The fun thing about being a political junkie is having the special (or not-so special) ability to see the hidden political side of just about everything. Every headline, every news story, every major social gathering, special occasion, box office hit, and tune on the radio – suddenly becomes a discussion, say, on the dangers of the surveillance state, the moral degeneracy of modern culture, whether more or fewer armed citizens would have prevented a senseless massacre, which side of a contentious civil war is on the right side of history, whether or not the worship of this or that historical idol on some commemoration of his accomplishments is actually worth all the hype, and how politicians and bureaucrats might be the source, not the solution, to traffic jams, delays at the airport, international terrorism, economic strife, or the overpopulation of carnivorous canines.
Whenever somebody quips, “There ought to be a law against it!” you can butt in and reply with your own snide remark about how a) there are already a million of them on the books specifically addressing the alleged “evil” the person thinks can be corrected through countercyclical government intervention or b) how any proposed remedy would actually make things worse.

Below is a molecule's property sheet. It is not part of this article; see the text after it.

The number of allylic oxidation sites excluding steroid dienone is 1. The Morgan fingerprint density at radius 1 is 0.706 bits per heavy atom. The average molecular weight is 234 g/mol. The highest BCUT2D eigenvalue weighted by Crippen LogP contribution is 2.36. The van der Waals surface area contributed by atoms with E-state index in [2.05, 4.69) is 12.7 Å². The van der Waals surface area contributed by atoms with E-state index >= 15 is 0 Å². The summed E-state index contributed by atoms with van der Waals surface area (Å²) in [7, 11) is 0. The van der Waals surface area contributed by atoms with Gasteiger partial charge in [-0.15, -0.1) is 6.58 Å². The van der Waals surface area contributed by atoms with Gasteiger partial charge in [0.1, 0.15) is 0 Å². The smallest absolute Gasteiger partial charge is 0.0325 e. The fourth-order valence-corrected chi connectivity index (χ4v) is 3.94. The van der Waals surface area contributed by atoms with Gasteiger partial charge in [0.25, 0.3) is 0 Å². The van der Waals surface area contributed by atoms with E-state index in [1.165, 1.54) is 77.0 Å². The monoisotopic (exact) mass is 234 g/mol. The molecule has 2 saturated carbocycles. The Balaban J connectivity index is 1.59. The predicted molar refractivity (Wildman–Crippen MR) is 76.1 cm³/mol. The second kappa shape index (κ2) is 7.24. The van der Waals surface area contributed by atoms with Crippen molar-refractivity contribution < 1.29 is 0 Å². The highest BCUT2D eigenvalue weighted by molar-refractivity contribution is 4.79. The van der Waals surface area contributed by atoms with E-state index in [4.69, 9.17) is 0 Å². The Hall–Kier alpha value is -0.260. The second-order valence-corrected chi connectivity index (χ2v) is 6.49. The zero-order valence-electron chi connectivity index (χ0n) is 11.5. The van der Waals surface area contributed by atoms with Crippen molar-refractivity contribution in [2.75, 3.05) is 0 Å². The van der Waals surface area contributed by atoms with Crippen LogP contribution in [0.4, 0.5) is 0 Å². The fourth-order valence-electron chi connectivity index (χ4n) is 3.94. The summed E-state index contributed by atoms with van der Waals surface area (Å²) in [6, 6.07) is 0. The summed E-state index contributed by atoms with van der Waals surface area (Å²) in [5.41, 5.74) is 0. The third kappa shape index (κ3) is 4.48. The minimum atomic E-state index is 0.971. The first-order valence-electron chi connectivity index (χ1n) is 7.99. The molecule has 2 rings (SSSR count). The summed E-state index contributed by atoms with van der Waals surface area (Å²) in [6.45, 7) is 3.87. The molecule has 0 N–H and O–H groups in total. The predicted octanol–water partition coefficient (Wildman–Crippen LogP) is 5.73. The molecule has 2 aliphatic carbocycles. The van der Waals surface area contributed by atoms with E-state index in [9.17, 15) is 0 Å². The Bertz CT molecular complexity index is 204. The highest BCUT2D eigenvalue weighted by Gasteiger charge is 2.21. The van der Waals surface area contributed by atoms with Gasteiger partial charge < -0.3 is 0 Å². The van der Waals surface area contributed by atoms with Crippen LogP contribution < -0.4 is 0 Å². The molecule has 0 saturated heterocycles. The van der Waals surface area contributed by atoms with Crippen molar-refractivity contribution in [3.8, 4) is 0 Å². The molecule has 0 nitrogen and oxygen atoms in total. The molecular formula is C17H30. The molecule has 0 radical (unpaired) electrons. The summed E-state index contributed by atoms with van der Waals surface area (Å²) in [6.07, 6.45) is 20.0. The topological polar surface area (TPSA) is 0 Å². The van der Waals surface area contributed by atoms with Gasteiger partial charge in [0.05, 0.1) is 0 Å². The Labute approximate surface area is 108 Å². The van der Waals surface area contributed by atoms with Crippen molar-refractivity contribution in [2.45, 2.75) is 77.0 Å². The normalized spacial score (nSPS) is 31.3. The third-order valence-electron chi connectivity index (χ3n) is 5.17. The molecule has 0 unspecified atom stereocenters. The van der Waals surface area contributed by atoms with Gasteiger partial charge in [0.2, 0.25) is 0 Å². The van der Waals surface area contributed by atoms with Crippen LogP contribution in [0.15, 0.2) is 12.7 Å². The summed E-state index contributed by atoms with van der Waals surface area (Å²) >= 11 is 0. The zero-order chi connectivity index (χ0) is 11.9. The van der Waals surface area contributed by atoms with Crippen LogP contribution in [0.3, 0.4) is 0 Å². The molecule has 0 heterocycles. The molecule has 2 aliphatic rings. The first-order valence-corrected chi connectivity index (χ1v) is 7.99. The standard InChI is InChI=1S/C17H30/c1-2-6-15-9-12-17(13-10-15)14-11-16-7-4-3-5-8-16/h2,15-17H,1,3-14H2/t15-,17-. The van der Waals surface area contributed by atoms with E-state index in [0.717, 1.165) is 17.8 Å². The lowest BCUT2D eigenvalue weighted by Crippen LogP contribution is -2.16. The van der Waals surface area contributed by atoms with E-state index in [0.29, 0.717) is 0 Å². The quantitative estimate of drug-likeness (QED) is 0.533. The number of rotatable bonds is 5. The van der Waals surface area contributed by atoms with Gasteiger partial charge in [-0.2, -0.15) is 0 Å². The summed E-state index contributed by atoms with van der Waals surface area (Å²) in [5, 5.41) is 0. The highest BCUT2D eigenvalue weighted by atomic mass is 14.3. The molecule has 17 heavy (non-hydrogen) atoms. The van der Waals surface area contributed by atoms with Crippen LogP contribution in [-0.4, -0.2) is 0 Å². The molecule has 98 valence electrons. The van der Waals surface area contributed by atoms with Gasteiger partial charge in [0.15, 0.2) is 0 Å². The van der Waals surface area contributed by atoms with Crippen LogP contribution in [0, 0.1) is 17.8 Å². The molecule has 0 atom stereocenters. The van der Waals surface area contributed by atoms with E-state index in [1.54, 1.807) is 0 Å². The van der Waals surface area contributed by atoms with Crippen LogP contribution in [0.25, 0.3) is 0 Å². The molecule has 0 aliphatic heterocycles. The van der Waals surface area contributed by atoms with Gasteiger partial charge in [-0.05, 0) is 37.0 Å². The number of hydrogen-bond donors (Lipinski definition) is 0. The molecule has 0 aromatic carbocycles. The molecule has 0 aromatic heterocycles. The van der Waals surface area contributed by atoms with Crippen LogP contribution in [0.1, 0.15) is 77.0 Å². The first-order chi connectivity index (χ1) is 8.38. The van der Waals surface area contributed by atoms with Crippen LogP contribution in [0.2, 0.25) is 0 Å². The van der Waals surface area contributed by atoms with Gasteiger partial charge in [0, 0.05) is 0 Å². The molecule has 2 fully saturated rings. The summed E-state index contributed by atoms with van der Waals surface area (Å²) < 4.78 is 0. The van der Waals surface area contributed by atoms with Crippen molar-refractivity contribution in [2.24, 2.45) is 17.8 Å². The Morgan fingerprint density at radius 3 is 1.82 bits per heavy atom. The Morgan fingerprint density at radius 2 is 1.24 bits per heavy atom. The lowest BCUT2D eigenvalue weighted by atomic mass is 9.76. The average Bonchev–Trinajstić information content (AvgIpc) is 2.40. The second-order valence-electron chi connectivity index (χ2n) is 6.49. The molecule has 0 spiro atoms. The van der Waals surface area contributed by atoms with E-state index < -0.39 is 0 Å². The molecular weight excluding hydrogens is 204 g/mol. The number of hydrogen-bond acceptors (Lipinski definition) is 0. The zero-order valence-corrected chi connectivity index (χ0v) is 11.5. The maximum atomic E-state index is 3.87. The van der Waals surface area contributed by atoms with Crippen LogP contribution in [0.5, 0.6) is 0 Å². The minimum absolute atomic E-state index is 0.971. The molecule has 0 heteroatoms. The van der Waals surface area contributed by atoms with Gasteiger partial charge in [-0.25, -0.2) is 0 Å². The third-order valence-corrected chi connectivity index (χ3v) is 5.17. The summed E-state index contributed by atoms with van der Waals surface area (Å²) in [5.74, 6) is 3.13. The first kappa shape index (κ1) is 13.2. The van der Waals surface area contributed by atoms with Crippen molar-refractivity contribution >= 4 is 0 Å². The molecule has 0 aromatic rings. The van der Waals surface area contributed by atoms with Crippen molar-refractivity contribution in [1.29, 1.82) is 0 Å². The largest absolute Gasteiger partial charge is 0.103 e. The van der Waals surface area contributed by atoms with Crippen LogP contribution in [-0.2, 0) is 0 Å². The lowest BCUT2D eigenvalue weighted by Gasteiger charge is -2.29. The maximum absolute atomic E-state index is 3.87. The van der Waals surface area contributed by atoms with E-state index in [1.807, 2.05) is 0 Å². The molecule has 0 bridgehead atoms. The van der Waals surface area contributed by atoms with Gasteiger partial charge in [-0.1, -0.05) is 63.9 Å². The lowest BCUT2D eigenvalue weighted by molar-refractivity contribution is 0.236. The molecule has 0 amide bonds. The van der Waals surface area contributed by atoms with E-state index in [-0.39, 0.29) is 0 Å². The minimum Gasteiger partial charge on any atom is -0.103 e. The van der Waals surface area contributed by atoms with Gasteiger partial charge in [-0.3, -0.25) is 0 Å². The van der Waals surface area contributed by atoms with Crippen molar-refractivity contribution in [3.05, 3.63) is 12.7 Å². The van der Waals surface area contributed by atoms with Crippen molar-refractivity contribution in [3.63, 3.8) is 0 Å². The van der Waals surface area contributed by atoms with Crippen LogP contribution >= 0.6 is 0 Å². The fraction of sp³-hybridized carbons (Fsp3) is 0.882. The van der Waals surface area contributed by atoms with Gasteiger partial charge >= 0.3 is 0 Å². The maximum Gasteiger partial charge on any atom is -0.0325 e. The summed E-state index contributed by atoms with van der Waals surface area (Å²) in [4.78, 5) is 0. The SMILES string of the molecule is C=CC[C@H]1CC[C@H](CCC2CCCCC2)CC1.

And yes, they’ve even found a way to politicize the Olympics.
Now just because some of us want to have a frank discussion about, say, those kooky, robotic missile launchers that look like some freakish cyborg monstrosity out of a Terminator movie that are sitting atop the roofs of apartment dwellers in London – or, perhaps, why the National Health Service that was glorified with speculator razzle-dazzle in the opening ceremony isn’t all it’s cracked up to be – doesn’t mean we think the Olympics are a laughing stock that no one should be allowed to take any pleasure in whatsoever. We’re not sociopaths who want to take away your game controller, TV remote, Playboy magazine, or fishing rod and force you to read a 120-page study on the perils of rent control. But we do think “politicizing” current events makes for interesting discussion on our dorky little online forums. The Olympics is no exception.
I guess I could focus on some of the repulsive defilements of property rights and civil liberties associated with all the scary, hi-tech, security devices plastered on the lawns and shingles of London residents who didn’t voluntarily agree to make their home a rocket-firing station – in addition to, perhaps, all the Big Brother cameras recording your every pitter-patter and flip, flop, flip.
But instead, I’d like to talk about something hopelessly dull, wonkish, and, well, boring. This is primarily an economics blog, after all. If you wanted something zesty and brimming with life, you should have watched the gymnastics athletes twirl, flip, and bend themselves into all sorts of twisty shapes never before thought possible in all the years of research on human anatomy. (My personal favorite course offering. Scrumptious.)